Counting down.

Wednesday, March 31st, 2010

On an evening where the embargo on talking about the iPad was lifted (and a great spewing sound was heard throughout the series of tubes), we have thus been inundated with reviews and screenshots and semi-childish squealing, I find myself waiting with quiet anticipation. They’re selling this thing on Saturday, perhaps you’ve heard?

Mortally-wounded tree edition.

Monday, March 8th, 2010

To celebrate a Sunday that showed some signs of pulling out of the greyness that this winter has been, I went out early-ish and picked up a dozen bagels and, almost as an afterthought, a six dollar copy of The New York Times, which some of you may not know is an actual newspaper, published on big ol’ soy-ink chugging presses nightly from a couple of dozen offset printing plants around the country.

Yes, we bought the paper. Now, for someone who went to journalism school and contemplated life amidst the ink-stained before being seduced by the blue crackly glow of television, this may not seem that surprising. But truth is, as much as I love the idea and honor the history of newspapers, reading the news on newsprint is amazingly unsatisfying, as if I’m pawing through two-day-old printouts left in some newsroom’s recycled bin. It feels, old, stale, expired. Didn’t we see that Style section story on the web on thursday? Where are the Times blogs breathlessly updating the story of the Cablevision-Disney battle that threatened cable viewers’ view of the Oscarcast?

I’m not one who believes that when magazines and newspapers make the switch to iPad-like delivery, they should become some sort of multimedia animation-fest. in fact, I think they’ll do just fine if they avoid discarding a handful of things:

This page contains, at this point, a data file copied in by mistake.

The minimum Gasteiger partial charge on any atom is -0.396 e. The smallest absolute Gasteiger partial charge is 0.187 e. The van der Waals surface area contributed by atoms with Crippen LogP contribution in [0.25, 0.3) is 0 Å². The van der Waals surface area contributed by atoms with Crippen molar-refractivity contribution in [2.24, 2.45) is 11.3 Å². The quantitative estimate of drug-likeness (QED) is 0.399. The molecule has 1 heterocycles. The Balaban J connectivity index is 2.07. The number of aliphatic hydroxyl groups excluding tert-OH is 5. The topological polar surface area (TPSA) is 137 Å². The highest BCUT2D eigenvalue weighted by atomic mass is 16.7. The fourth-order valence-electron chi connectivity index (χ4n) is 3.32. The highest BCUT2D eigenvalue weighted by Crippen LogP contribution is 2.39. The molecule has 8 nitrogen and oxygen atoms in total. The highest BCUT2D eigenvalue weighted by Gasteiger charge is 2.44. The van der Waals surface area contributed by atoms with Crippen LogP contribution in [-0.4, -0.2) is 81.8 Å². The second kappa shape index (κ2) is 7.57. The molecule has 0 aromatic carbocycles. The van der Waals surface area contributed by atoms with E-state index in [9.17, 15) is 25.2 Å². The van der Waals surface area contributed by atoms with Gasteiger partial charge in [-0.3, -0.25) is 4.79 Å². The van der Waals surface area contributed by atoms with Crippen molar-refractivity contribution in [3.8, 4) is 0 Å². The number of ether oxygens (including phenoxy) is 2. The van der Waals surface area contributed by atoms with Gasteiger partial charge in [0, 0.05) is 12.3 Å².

• Layout matters. Columns, headlines, callouts, color, and big photos will look superb in a tablet. You really don’t need to go much beyond the classy approach you’d see in the print Sunday Times Magazine.
  • Ads in context. Part of the charm in paging through the NYT Arts and Leisure section on Sunday always was (and remains) seeing the huge ads for moveis and shows interspersed with the editorial content. Again, if they’re NOT flashfests or blink-monstrosities, they’ll get noticed and appreciated for what they are…advertising wrapped around some of the world’s most prestigious content.
  • We always will welcome and find ways to pay for well-edited, carefully sourced, copyedited, and corrected content. Shovel dross at us and we won’t care how much it animates…it’ll be dead to us.

The upcoming iPadThingie can be my BBC Newspad, perfect for reading whole eating mysterious earth-tgoned puddings in zero gravity, or accompanying fresh-made bagels on an Atlanta Sunday morning.

Magic: we’ll be the judge of that.

Friday, March 5th, 2010

jcbpad.jpgThe Apple folks have announced the day-it-shall-be-buyable of the iPad, and, for the wi-fi only versions, it’s April 3rd, a mere 8 days before my birthday (in case you need any last minute gift ideas).

I continue to be intrigued by the paradigm-shifting possibilities of the device, especially for those out there who, truth be told, don’t really need a computer in their lives…they need a fancy doohickie that reads email and surfs the web and shows photos and plays games. For those people, if they never see a filesystem, they’re fine with that. If they never have to mess with another preference file or repair permissions, their lives will be that much better.

And I want to see as many of those folks as possible with these in their hands. But I also want this as a hackable, playable, messable-with device for folks like me, and it remains to be seen how completely this fits into that paradigm.

But there is one thing I’ve heard quite enough of. I’m looking at you, Apple marketing and PR weasels. You know that whole “magical and revolutionary product at an unbelievable price” thing you keep saying over and over and over again? The Steve Jobsian thing to do would be to put this device out there and let us be the judge of that. There’s gotta be a law somewhere where you can’t call your own innovation “magical”, and you’re violating it again and again.

Let us buy the thing and take it around the block and we’ll let you know. Even if the verdict is “yep, magical,” it’s for us to say, and you to smile and count our cash.

William Shatner stands on guard for thee.

Sunday, February 28th, 2010

Photo by Duncan Rawlinson, one of many cool ones at his ‘Last Minute Blog’.

After speeches, anthems aplenty, and flags raised, lowered, and passed along, Neil Young sang “Long May You Run”, the Olympic torch was extinguished, and with it, any air of sobriety left in Vancouver’s BC Centre.